the victory of a democracy resolved to fight exclusion,” added Nkurunziza.

The swearing in also marked the end of an extended four-year transitional period that ushered in democratic rule in a country struggling from the devastation of a civil war that has claimed the lives of 300,000 people.

He also called on the country’s only active rebel group, National
Liberation Forces (FNL), to “stop fighting and open negotiations with the government so that the country can be peaceful.”

His remarks were echoed by outgoing president Domitien Ndayizeye, who in a symbolic gesture of power transfer, handed his successor the country’s flag and the baton of the army commander.

“We cannot forget that the FNL has not laid down arms,” said Ndayizeye.

“We ask them to immediately return to the negotiating table for their good and the good of Burundians.”

In addition, Nkurunziza vowed to “take all possible measures” against those who failed in their duty to be loyal citizens, especially rapists and thieves.

World leaders hailed the official end of the political transition process started four years ago after the signature of a peace deal in Arusha in Tanzania in 2000.

“I would like to congratulate the people of Burundi and their leaders for the determination that they have shown in carrying out the transitional period to its end,” UN Secretary General Kofi Annan said in a statement read by the head of UN peacekeeping operations, Jean-Marie Guehenno.

“The people of Burundi voted for peace, they deserve to live in dignity
without violence or intimidation,” he added.

Indigenous legal backlog

Law Council head John North warned it is gravely concerned about the possibility that “the merging of legal services has brought about an inferior quality of legal representation, where indigenous people are unrepresented or spending unnecessary amounts of time on remand.”

He said there have been suggestions that some Aborigines may have been held for months on remand and others are thought to have pleaded guilty rather than face trial without legal representation amid a massive backlog of cases.

“It’s no good saying there’s a backlog and all this sort of thing, you cannot, in a democratic country, have people on remand who are innocent until proven guilty,” Mr North told the Australian Associated Press (AAP).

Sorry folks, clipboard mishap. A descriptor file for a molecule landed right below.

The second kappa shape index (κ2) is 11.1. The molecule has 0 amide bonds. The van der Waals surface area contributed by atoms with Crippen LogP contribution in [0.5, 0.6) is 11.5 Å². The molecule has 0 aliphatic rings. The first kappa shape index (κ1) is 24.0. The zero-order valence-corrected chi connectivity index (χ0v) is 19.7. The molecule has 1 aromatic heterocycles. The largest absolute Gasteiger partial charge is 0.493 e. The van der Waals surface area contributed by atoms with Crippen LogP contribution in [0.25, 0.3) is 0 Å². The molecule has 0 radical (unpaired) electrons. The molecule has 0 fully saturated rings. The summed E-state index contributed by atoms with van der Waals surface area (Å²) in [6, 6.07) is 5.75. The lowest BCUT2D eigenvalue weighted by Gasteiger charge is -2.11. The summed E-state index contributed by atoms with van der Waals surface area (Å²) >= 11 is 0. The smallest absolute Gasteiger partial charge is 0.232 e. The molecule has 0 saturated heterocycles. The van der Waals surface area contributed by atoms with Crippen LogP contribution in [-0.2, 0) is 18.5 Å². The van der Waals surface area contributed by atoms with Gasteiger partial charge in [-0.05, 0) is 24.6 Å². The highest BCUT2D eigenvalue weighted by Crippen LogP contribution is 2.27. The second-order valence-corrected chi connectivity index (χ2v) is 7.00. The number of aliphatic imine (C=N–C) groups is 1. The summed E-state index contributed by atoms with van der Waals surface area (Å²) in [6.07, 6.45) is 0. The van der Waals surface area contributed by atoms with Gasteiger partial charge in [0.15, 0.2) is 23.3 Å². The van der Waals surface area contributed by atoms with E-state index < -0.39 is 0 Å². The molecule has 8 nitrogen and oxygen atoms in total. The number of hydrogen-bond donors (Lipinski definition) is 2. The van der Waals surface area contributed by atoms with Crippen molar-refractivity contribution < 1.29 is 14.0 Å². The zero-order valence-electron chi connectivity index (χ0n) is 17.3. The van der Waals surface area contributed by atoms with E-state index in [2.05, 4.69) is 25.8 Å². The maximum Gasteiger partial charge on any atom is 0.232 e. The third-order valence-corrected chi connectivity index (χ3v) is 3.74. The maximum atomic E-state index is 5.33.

Such a trend could potentially add to the already high incarceration rate of Australia’s indigenous population, he said.

According to statistics published by the Healthinfonet online service, 20 percent of Australia’s prisoners in 2002 were Aboriginal, a disproportionate level of incarceration for a group which accounts for just 2 percent of the overall population.

Attorney-General Philip Ruddock recently consolidated indigenous legal aid in the state of Queensland as part of a post-ATSIC rationalisation.

From 12 service providers, Queensland is now down to two legal aid organisations.

The Townsville Aboriginal and Torres Strait Islander Community Legal Service won the tender to provide indigenous legal aid for all areas north of Mackay up to the tip of Queensland’s Cape York.

The organisation has effectively taken charge of legal services for the bulk of the state’s indigenous people.

Service staff said it had inherited a backlog of cases when handed the major contract, provoking anger from the Law Council of Australia.

“If ‘streamlining’ Aboriginal and Torres Strait Islander Legal Services has led to longer delays and a deterioration in the quality of representation in Queensland, then it is an appalling state of affairs that must be rectified straight away,” Mr North said.

According to the AAP, the Queensland Chief Justice Marshall Irwin this week confirmed he had held talks with the Townsville-based legal service to discuss resolving the problem.

The federal government has also promised to address the issue.